No international terrorist groups based outside Japan conducted attacks there during 1993, and domestic extremist groups were less active than in recent years. Chukaku-ha, the most dangerous and active Japanese leftist group, was distracted by internal politics in the spring and is believed to have committed only nine attacks that resulted in minimal damage and no injuries. The group listed "crushing the Tokyo G-7 Summit" as a key 1993 combat objective, but it failed to attack the summit directly, although it launched four homemade rockets that landed in isolated areas of the US Army Base at Zama, outside Tokyo, on the first day of the summit. Other domestic leftist groups were even less active and were responsible for only a few bombings. The Japanese Red Army (JRA) remained dormant. Rightwing groups were responsible for a series of four firebombings at Japanese corporate leaders' homes in February.

On 7 December, a Tokyo District Court sentenced leading JRA member Osamu Maruoka to life imprisonment for his role in hijacking two Japan Airlines flights in 1973 and 1977.


As a result of continued instability in Afghanistan, Pakistan's northwest border region continues to witness violence against UN staff personnel, members of nongovernmental organizations, and figures within the Afghan refugee community. On 25 January, a handgrenade was thrown into the residential compound of the Director of Western Nongovernment Organization (Ngo). On 4 February, a vehicle attempted to run down a UN employee on a residential street in Peshawar, the capital of the North-West Frontier Province. On 11 March, a grenade attack damaged a UN vehicle traveling on the main road through Peshawar. On 27 December, a prominent Afghan figure associated with moderate politics was murdered in a vehicle ambush on the North-West Frontier Province's main highway. Throughout the year, poster and media campaigns and intimidation efforts continued against Afghans and foreign Ngo workers, threatening death to those who supported, even indirectly, rival Afghan parties. Human rights activists and Afghan intellectuals residing in Pakistan continue to report receiving direct threats. Since spring, Pakistan has moved to identify and expel illegal Arab residents who came to Pakistan to fight with mujahedin organizations or assist Afghan relief groups.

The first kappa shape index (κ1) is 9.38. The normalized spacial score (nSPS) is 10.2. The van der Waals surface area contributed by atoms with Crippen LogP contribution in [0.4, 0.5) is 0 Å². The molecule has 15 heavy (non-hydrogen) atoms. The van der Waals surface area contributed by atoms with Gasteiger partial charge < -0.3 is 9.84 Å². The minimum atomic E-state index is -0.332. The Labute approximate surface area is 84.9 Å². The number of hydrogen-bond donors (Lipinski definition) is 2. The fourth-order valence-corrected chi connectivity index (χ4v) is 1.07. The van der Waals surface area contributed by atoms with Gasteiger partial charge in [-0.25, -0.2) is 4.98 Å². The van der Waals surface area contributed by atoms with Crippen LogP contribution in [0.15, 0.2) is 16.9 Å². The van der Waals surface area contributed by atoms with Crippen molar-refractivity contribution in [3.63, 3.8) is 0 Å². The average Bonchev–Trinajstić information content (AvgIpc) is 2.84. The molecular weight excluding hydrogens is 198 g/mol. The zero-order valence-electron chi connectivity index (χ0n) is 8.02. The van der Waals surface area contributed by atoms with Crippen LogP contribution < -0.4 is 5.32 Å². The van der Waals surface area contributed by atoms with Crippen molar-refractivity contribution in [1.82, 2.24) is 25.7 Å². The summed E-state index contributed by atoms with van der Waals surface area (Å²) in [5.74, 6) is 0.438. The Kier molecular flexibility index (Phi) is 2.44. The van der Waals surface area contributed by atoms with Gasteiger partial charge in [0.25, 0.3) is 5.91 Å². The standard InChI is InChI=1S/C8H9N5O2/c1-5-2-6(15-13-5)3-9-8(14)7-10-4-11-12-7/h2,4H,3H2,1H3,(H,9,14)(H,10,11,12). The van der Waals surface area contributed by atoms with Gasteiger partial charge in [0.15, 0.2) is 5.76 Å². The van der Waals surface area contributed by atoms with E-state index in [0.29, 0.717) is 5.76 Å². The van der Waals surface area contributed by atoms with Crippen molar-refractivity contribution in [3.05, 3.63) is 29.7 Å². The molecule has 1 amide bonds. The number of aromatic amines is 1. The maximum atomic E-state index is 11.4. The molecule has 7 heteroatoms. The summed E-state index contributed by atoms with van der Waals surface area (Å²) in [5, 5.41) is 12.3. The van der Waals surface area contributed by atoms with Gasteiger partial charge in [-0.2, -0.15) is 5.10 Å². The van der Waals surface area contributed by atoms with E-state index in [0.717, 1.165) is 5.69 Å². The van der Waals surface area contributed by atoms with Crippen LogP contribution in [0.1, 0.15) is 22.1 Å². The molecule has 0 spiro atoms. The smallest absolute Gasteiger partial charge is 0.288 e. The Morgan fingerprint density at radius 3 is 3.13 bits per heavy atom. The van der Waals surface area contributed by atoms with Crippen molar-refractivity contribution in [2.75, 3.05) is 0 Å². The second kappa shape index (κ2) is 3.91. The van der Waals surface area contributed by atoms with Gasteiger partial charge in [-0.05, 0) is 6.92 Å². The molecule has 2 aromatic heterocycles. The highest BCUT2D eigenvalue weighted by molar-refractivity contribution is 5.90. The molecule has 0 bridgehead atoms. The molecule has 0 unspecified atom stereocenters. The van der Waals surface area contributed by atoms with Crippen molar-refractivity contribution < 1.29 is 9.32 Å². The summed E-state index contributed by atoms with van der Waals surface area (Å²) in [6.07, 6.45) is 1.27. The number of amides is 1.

Pakistan also has suffered from violence arising from the country's endemic ethnic and criminal problems. On 12 January, a bomb exploded in a settlement of Biharis during a resettlement of Biharis from Bangladesh to Pakistan. On 24 January, 16 persons died in bomb blasts in the cities of Hyderabad and Latifbad. Government measures against drug traffickers also occasionally resulted in violence.

The Government of Pakistan acknowledges that it continues to give moral, political, and diplomatic support to Kashmiri militants but denies allegations of other assistance. However, there were credible reports in 1993 of official Pakistani support to Kashmiri militants who undertook attacks of terrorism in Indian-controlled Kashmir. Some support came from private organizations such as the Jamaat-i-Islami. There were also reports of support to Sikh militants engaged in terrorism in northern India.

Pakistan was the site of Iranian-sponsored terrorism. On 6 June, an Iranian oppositionist was shot and killed in Karachi, apparently by Iran's intelligence service.